A huge crowd for a hanging: the end of John Knatchbull

One of my very favourite letters in the collections of the State Library of NSW was written by a wool merchant by the name of Joseph Whitehead. In an 1838 letter to his uncle in England, Whitehead describes Sydney as ‘without exception one of the most wicked places...

The Archibald Prize

The Archibald Prize is quintessentially Sydney – bold, controversial, and tinged with celebrity. The annual portraiture prize was established by a benefactor, JF Archibald, and the first prize was held in 1921. Listen to Lisa and Marlene on 2SER here Archibald...

Kia ora!

New Zealand and New South Wales were once one colony, but on 3 May 1841 New Zealand was officially declared a British colony separate from New South Wales. This month it is the 180th anniversary of this decision that brought about two intertwined but distinct national...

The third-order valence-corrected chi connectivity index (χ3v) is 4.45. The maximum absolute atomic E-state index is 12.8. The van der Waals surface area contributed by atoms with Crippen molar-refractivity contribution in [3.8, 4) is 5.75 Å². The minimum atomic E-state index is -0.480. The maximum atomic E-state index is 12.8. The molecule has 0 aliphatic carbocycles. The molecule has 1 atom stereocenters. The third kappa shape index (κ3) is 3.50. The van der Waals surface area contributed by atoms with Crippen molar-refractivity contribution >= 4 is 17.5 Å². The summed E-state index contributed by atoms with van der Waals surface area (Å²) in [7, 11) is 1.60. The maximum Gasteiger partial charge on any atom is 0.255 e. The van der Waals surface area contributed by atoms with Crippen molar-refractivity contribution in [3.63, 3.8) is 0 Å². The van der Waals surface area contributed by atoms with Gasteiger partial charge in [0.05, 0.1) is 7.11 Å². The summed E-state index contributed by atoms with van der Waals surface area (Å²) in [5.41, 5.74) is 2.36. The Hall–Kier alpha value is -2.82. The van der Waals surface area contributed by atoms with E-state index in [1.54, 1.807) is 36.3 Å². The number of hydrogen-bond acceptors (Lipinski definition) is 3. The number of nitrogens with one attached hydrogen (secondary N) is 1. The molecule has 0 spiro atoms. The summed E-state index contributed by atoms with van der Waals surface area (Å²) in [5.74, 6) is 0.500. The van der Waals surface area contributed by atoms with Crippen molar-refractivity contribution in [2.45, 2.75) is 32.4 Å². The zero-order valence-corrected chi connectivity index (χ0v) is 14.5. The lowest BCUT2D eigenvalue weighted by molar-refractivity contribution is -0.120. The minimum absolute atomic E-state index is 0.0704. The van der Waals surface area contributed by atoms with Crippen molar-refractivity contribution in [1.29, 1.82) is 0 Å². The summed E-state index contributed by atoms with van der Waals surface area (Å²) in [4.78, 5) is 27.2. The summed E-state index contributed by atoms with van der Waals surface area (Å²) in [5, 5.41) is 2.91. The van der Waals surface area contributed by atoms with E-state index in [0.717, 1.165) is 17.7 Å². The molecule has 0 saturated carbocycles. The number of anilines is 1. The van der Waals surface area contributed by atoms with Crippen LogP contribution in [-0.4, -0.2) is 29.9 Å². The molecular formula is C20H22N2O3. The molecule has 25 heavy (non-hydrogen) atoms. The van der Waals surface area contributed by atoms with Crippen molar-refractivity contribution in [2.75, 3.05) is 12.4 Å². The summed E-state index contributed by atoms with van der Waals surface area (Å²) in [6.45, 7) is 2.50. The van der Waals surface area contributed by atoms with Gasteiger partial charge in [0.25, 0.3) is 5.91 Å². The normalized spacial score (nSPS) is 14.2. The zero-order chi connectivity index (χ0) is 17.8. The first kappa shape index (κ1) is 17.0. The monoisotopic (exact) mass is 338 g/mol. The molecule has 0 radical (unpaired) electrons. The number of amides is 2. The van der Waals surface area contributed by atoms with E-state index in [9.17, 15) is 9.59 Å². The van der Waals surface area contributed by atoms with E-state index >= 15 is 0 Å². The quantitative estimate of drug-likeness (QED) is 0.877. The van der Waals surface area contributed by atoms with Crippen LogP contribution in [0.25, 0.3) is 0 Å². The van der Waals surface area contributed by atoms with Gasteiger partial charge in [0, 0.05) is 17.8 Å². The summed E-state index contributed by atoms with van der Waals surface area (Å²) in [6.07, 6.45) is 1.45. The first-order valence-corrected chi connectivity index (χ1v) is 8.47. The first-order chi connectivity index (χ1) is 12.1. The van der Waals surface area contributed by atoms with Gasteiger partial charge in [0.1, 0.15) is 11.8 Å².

When a Spade’s a Spade: the hanging of John Hammell

On 7 May 1832, John Hammell (also reported as John Hammill, John Haymell and Charles Hammell) was hanged for the murder of his boss George Williamson. Not everyone was sorry Williamson had been bashed in the head with a spade, but committing murder has consequences....

Ben Boyd

Sailing into Sydney in his yacht Wanderer in July 1842, Benjamin Boyd was welcomed by the press of the day as a flamboyant saviour to the failing economy. Listen to Mark and Alex on 2SER here Boyd arrived in Sydney rich and ambitious at a time when New South Wales was...